At Electronic Superhighway, Thomson & Craighhead are showing More Songs Of Innocence And Of Experience, inspired by the illuminated texts of William Blake. The work is a karaoke machine—a media player, screen, amp and mic—that plays a series of songs that combine “a certain type of sentimental karaoke backing tracks” with “lyrics” taken from scam emails. To be exact, these are the junk emails that tells users hard-luck stories, then offer them vast amounts of cash in an attempt at extortion.

Installation view: Electronic Superhighway (2016 – 1966). Whitechapel Gallery, London, 29 January – 15 May 2016. Courtesy of the artist. Photo: Stephen White

“For us these narratives are interesting because they often refer to real world events; warfare in the Middle East, for example, or the toppling of a dictator, and yet for all this they are lies and fabrications; romantic tales from beyond the comfort zones of the developed world,” Thomson tells The Creators Project. “We’re happy to be included in the ground floor of this exhibition—the rather explosive myriad of more contemporary works. Like Franco and Eva Mattes (also on the ground floor), we have been working as artists for 20 years and so ours and their work acts as a kind of bridge between what’s happening now and the historical element upstairs.”

This bridge between past and present at Electronic Superhighway might be best exemplified by pioneering Moscow-born artist Olia Lialina’s My Boyfriend Came Back from the War (1996), an interactive, browser-based work of fiction, not so much for the content or execution, but the medium upon which it was built and currently lives—the internet. Installed in a computer that simulated the bandwidth of mid-90s internet, the work showed how far ahead of her time Lialina was and, indeed, still is.

Installation view: Electronic Superhighway (2016 – 1966). Whitechapel Gallery, London, 29 January – 15 May 2016. Courtesy of the artist. Photo: Stephen White

This floor of the exhibition also includes a centerpiece in Nam June Paik’s Internet Dream, which he created in 1994—the early days of the internet. The piece is a video wall of 52 monitors full of electronically-processed images. The exhibition also features Good Morning, Mr. Orwell, appropriately unleashed in 1984.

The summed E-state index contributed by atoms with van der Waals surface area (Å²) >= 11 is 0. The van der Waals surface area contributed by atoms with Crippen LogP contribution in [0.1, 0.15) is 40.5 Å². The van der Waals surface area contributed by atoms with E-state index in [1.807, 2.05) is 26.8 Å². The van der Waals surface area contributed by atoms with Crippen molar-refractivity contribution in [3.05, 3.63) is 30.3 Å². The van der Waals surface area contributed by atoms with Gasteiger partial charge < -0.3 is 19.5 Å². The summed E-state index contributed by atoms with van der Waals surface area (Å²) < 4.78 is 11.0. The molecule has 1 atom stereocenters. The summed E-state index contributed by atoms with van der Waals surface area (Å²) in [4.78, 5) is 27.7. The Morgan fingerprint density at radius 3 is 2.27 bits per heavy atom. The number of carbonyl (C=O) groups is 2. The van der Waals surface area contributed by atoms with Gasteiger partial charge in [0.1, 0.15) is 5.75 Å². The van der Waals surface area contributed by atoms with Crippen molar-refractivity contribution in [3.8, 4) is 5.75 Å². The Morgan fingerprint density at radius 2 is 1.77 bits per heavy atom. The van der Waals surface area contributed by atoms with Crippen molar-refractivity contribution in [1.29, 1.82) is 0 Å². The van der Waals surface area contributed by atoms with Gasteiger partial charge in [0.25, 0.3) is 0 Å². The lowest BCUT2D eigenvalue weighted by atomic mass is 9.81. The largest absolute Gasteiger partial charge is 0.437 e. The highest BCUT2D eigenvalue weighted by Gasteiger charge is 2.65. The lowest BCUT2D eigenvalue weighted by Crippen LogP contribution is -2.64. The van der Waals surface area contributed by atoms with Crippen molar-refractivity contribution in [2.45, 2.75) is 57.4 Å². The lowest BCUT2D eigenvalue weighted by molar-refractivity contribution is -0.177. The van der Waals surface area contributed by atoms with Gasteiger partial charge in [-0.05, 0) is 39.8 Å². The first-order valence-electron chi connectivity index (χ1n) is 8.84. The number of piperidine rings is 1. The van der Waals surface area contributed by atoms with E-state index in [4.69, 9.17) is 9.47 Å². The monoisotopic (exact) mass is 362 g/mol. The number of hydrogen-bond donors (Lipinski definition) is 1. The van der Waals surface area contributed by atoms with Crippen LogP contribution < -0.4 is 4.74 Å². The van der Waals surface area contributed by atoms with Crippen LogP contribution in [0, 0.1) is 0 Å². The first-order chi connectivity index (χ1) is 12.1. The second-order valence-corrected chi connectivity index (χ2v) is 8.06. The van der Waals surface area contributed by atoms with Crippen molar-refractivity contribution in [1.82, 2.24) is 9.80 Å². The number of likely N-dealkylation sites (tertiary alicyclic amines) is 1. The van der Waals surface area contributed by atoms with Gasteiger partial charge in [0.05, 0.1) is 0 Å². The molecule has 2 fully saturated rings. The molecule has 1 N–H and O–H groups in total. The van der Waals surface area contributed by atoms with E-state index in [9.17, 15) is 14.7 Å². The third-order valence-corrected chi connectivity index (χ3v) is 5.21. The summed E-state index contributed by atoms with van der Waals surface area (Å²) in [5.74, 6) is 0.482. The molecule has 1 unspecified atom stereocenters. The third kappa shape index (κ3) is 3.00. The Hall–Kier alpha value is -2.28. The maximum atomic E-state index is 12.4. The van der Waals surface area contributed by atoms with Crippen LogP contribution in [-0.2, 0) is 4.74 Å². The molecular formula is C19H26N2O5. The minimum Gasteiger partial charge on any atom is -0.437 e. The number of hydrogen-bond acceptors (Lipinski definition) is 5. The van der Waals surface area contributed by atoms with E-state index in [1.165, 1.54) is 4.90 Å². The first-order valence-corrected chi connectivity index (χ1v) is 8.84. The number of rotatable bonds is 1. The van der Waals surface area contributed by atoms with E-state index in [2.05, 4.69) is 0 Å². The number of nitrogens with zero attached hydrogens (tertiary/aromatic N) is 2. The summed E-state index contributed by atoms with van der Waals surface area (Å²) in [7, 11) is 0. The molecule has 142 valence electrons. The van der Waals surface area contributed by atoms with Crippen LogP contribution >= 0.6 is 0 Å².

“On New Year’s Day 1984 Paik broadcast live and pre-recorded material from artists including John Cage and The Thompson Twins from a series of satellite-linked television studios in New York, West Germany, South Korea and Paris’ Pompidou Centre to an estimated audience of 25 million viewers worldwide,” Whitechapel Gallery explains. “Paik saw the event as a counter rEsponse to George Orwell’s dystopian vision of 1984.”

Lynn Hershman Leeson, Seduction of a Cyborg, 1994. DVD with sound, still image. 6.48mins. ZKM Collection. © (2015) ZKM Center for Art and Media, Karlsruhe. © Lynn Hershman Leeson

The exhibition’s last few spaces deal with early technology-fueled art in the form of artefacts from the performance series 9 Evenings: Theatre and Engineering. Initiated in 1966 by Bell Laboratories engineers Billy Klüver and Fred Waldhauer and artists Robert Rauschenberg and Robert Whitman, ten artists teamed up with 30 engineers to produce avant-garde performances in theatre, dance and sound that included technologies like CCTV and wireless FM transmitters. These art and technology sessions eventually became known as Experiments in Art and Technology (E.A.T.).

“The following year, in 1967, E.A.T. constituted itself as an institution and this was the very same year that the concept of the internet emerged as published in the ARPANET papers,” Kholief says. “January 2016 marks the 50th of anniversary of this landmark event that opens up a historical framework for our understanding of this exhibition.”

To visit Electronic Superhighway is to realize that artists and technologists have been making media art far longer than many imagined. And so it’s as much about acknowledging distant though revolutionary artworks as it is about seeing media art in cross-generational dialogue. Click here to learn more about the exhibition.